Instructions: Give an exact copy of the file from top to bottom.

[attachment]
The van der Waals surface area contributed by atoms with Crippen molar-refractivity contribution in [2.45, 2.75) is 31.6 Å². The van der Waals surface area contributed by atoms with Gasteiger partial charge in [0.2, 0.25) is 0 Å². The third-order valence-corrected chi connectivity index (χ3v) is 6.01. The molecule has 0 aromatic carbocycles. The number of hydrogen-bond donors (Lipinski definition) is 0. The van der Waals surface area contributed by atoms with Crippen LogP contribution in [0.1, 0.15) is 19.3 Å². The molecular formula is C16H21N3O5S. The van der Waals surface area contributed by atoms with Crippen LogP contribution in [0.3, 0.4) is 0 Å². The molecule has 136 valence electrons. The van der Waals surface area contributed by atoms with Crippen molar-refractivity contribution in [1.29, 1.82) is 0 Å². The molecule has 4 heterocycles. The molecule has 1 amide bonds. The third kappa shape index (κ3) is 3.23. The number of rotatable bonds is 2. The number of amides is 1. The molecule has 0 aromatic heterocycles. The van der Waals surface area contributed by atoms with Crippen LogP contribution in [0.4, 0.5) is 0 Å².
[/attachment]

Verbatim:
The van der Waals surface area contributed by atoms with Crippen molar-refractivity contribution in [2.45, 2.75) is 31.6 Å². The van der Waals surface area contributed by atoms with Gasteiger partial charge in [0.2, 0.25) is 0 Å². The third-order valence-corrected chi connectivity index (χ3v) is 6.01. The molecule has 0 aromatic carbocycles. The number of hydrogen-bond donors (Lipinski definition) is 0. The van der Waals surface area contributed by atoms with Crippen LogP contribution in [0.1, 0.15) is 19.3 Å². The molecular formula is C16H21N3O5S. The van der Waals surface area contributed by atoms with Crippen LogP contribution in [0.3, 0.4) is 0 Å². The molecule has 136 valence electrons. The van der Waals surface area contributed by atoms with Crippen molar-refractivity contribution in [1.29, 1.82) is 0 Å². The molecule has 4 heterocycles. The molecule has 1 amide bonds. The third kappa shape index (κ3) is 3.23. The number of rotatable bonds is 2. The number of amides is 1. The molecule has 0 aromatic heterocycles. The van der Waals surface area contributed by atoms with Crippen LogP contribution in [0.4, 0.5) is 0 Å².